The result is that everything at my home serves a purpose or sparks joy. I keep things that I need hidden neatly in a box (e.g tools) and place things that I love in the open, allowing myself to see and reach to them easily (e.g ukulele by my bedside or on the sofa).

It’s hard to explain the peace and joy I feel from being surrounded by things that spark joy. My heart flutters seeing them and sometimes I find myself looking at them momentarily in admiration.

7. Discover what you really like to do/reignite forgotten passion
When you cut out the clutter and keep only things you love – you start to realise what you truly like to do. You may think you already know, but sometimes you discover forgotten interests until you tidy up and make space for things that ‘spark joy’.

While cleaning, I saw all the artwork that I used to do. Scrap paper with drafts of my comics are things that I find hard to throw away. I remembered that I used to love to draw and make art as a child. So I decided to draw again – with paper and pen.

hobby - reading and drawing

8. Realise that it doesn’t take a lot to be happy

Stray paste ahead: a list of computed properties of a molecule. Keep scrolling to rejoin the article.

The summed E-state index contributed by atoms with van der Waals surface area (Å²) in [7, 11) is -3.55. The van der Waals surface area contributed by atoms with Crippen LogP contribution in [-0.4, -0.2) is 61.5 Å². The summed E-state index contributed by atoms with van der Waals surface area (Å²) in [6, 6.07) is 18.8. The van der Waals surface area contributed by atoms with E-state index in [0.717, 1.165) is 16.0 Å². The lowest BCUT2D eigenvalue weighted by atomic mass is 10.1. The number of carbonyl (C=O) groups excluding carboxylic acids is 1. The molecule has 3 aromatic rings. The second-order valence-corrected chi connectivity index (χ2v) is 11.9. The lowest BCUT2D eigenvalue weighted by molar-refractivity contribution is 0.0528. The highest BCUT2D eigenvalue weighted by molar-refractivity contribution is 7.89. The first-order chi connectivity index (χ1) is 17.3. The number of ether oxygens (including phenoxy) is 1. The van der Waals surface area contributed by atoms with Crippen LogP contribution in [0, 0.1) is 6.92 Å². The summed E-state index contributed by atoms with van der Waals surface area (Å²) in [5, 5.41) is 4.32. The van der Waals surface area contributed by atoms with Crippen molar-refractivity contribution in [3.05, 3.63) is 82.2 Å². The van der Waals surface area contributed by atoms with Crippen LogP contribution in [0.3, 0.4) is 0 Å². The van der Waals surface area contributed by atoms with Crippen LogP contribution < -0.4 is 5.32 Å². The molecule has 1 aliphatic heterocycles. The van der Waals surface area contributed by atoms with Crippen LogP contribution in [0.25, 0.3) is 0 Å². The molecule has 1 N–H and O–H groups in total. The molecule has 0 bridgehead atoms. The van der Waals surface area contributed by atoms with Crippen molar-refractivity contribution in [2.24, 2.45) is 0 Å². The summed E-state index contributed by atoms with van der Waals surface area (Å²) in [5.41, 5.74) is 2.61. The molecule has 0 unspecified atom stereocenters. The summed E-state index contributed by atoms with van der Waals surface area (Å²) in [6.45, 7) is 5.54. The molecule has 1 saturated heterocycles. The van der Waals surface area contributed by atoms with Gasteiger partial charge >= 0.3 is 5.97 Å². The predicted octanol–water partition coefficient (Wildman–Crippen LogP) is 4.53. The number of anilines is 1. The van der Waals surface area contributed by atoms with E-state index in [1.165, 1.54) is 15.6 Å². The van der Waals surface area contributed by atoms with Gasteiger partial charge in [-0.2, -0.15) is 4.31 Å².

I’m not one of those people who are naturally happy with very little. I have high standards, I enjoy quality goods and I like working hard to get them. I believe it’s very easy for me to fall into the trap of materialism. Cleaning my house and asking myself “Does this spark joy?” over and over again gradually made me realise that I really don’t need that much to be happy.

As you reduce your belonging through the process of tidying, you will come to a point where you suddenly know how much is just right for you. You will feel it as clearly as if something has clicked inside your head and said “Ah! This is just the amount I need to live comfortably. This is all I need to be happy. I don’t need anything more – Marie Kondo

9. Have friends and family over more often